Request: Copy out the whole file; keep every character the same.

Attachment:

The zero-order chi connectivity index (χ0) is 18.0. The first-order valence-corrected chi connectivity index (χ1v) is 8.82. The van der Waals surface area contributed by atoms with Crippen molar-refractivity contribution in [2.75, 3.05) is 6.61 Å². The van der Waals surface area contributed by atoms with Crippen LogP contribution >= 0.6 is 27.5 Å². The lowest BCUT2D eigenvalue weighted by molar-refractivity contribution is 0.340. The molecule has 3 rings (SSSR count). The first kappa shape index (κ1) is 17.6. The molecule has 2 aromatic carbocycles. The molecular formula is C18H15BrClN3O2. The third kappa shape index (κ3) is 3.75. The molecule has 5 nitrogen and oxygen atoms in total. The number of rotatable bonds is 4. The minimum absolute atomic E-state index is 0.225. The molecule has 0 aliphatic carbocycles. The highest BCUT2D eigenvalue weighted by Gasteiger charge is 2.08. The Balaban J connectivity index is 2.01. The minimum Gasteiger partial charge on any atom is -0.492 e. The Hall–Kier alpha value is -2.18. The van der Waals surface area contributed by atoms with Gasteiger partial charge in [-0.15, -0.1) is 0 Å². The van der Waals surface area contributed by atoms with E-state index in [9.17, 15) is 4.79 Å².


The zero-order chi connectivity index (χ0) is 18.0. The first-order valence-corrected chi connectivity index (χ1v) is 8.82. The van der Waals surface area contributed by atoms with Crippen molar-refractivity contribution in [2.75, 3.05) is 6.61 Å². The van der Waals surface area contributed by atoms with Crippen LogP contribution >= 0.6 is 27.5 Å². The lowest BCUT2D eigenvalue weighted by molar-refractivity contribution is 0.340. The molecule has 3 rings (SSSR count). The first kappa shape index (κ1) is 17.6. The molecule has 2 aromatic carbocycles. The molecular formula is C18H15BrClN3O2. The third kappa shape index (κ3) is 3.75. The molecule has 5 nitrogen and oxygen atoms in total. The number of rotatable bonds is 4. The minimum absolute atomic E-state index is 0.225. The molecule has 0 aliphatic carbocycles. The highest BCUT2D eigenvalue weighted by Gasteiger charge is 2.08. The Balaban J connectivity index is 2.01. The minimum Gasteiger partial charge on any atom is -0.492 e. The Hall–Kier alpha value is -2.18. The van der Waals surface area contributed by atoms with Gasteiger partial charge in [-0.15, -0.1) is 0 Å². The van der Waals surface area contributed by atoms with E-state index in [9.17, 15) is 4.79 Å².